Gulati, head of the non-profit health organization that focused on eliminating corneal blindness in India, also said that government should encourage retrievals of only transplantable tissues such as corneas. "In the next five-year plan, government should include a new scheme to increase eye donation. Eye banks should be paid only for transplantable eyes. Or else, the government should ensure a great amount for transplantable eyes and a small amount for other retrievals. This will encourage eye banks to collect more transplantable eyes," he added. He noted that the initiative of the government to create awareness on eye donation is still not successful. "There is only a narrow increase of 1 or 2% in the number of voluntary eye donators in the country every year. This shows that government awareness programs are not up to the mark and failing to attract more donors," he said.

But Lalitha Raghuram, country director of MOHAN Foundation, said that  eye banks never say no to anyone who wants to donate their eyes. "If they reject a cornea considering the age of a donor or citing some other reasons, it will create a bad impression and people will not come forward to donate their eyes," she said.

Lalitha, who had earlier worked with the Eye Bank Association of India, said that half of donated eye are actually not going waste. "The eye those can't be used for optical purpose is actually used for research, " she said.

Dr. S. Tony Fernandes, a Padmashree awardee for his contributions to eye care, said that lack of coordination among eye banks also leads to eye wastage. "Tamil Nadu leads the country in cadaver organ donation. Unlike their cadaver organ donation program, there is no free flow of information between eye banks to facilitate eye donations. Better co-ordination among eye banks is important and they must be open to information sharing," he said.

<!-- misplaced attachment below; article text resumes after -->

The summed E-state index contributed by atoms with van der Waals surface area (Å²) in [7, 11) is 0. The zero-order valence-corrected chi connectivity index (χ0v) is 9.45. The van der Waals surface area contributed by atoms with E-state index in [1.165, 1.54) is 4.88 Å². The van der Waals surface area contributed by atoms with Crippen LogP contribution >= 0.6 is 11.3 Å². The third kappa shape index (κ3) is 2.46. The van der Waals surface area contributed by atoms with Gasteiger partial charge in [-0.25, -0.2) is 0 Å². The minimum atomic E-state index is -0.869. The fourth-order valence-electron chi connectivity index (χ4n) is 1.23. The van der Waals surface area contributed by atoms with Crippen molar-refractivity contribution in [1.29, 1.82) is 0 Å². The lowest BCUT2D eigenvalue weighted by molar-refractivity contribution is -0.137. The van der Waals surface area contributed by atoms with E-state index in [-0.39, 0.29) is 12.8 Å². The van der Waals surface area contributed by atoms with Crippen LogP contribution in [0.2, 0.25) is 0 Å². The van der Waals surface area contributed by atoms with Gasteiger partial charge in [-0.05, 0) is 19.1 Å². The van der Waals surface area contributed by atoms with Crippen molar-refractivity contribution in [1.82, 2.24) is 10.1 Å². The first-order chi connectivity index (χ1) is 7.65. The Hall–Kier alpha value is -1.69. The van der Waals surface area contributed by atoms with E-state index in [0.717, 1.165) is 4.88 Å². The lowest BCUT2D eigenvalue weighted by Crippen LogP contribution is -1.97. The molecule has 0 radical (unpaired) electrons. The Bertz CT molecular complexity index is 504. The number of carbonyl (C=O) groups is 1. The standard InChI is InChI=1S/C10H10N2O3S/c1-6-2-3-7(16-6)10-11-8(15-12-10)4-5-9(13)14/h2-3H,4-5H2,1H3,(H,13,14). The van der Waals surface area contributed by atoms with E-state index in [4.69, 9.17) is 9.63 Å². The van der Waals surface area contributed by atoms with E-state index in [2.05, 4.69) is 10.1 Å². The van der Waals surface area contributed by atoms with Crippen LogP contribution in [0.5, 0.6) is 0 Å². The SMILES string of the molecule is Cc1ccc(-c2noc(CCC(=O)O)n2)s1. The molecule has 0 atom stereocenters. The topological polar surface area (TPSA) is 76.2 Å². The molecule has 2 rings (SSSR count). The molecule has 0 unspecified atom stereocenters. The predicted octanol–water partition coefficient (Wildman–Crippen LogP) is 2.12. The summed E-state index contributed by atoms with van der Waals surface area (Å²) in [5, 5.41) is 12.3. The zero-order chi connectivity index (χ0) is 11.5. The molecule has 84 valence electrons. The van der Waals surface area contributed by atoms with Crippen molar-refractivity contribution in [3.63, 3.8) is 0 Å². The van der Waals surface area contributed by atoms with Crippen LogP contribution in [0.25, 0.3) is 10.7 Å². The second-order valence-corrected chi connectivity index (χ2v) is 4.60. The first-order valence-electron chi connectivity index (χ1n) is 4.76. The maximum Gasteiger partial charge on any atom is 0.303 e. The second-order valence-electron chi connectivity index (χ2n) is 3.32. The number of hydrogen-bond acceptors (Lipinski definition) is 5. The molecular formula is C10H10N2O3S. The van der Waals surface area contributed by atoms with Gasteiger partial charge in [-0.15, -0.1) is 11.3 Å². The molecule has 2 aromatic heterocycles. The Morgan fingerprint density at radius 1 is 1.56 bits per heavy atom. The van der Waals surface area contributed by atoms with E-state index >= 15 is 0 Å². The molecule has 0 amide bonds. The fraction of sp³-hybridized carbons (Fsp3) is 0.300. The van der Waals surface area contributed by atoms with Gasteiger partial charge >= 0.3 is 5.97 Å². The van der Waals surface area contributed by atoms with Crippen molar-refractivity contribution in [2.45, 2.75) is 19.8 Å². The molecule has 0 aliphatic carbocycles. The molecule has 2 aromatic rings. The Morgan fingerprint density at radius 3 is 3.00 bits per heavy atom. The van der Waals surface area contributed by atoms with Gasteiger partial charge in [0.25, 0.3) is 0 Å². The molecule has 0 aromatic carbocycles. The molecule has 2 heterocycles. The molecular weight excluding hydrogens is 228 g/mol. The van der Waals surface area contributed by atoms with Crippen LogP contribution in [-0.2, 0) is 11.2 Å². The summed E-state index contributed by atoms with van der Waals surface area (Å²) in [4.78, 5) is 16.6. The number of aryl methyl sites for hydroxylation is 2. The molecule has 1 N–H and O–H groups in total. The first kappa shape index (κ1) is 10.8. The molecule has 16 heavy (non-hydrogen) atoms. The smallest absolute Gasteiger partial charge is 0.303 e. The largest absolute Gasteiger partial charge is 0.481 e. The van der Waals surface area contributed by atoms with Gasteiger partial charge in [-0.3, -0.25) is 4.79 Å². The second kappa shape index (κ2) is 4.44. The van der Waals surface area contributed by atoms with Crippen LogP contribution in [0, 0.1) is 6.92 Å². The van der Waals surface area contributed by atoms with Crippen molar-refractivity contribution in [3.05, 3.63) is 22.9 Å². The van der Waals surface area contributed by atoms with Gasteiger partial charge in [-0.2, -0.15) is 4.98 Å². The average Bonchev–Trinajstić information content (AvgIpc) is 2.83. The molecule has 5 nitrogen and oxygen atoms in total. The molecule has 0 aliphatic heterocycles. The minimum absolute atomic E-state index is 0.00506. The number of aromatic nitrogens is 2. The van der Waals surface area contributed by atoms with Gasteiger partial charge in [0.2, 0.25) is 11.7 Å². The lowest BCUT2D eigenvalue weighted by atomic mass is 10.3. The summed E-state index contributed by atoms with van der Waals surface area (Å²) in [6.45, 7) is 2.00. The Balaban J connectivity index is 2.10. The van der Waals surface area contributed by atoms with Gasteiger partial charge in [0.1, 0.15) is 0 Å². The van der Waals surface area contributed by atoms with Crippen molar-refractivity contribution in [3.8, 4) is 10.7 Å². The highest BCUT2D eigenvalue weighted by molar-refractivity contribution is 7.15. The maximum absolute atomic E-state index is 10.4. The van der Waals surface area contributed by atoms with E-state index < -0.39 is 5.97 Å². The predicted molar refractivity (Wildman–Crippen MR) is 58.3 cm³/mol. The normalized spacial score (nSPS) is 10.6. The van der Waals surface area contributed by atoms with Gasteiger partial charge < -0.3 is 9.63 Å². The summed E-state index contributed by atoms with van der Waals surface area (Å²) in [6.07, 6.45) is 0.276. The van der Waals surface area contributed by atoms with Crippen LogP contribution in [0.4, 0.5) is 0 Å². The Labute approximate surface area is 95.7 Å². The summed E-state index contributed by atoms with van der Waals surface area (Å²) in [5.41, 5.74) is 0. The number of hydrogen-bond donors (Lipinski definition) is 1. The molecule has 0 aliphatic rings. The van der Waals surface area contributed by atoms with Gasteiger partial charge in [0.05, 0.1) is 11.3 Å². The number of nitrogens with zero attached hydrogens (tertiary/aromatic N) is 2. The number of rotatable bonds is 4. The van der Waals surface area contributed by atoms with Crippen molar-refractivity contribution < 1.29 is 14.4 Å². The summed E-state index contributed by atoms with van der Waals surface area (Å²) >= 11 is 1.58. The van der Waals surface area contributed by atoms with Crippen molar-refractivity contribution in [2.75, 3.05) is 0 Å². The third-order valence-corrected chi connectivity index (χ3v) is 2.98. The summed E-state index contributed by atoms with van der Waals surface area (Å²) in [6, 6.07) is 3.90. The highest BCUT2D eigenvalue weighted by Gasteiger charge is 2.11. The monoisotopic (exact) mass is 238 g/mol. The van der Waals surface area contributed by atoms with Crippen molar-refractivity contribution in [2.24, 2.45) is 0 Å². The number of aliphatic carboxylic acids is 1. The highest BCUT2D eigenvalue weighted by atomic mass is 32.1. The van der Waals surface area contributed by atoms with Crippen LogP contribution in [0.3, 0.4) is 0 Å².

He said that Eye Bank Association of India (EBAI) should work as a centre for all India activities of coordination and networking for procurement and distribution of eyes.

"A national level registry should be maintained for eye donation and eye transplantation. The association should also take necessary steps to make people aware of eye donation. As of now, the situation is miserable and people are less aware of activities of eye banks and what are they used for," he added.

Eyes donated in hospitals have a better quality. The success with cadaver organ donation has resulted in improved eye donation in the hospitals. In fact, the number of eye donations are much more than solid organ donation, thanks to this programme. An example of this success is the Rajiv Gandhi General Hospital in Chennai. There were hardly any donations taking place before the cadaver programme started. In the last three years, there have been around 100 corneal donations.

To improve the quality of corneas should be the focus of Government of India and Medindia's recommendations to the Government are as follows:

1. Create more awareness on not only eye donation but also the do's and don'ts of corneal donation

2. Provide incentives at two levels to eye banks depending on the quality of the corneas and its utilization.

3. More corneal donation and procurement should be encouraged in hospitals.

4. Better coordination between eye banks and corneal transplanting centers.

Source: Medindia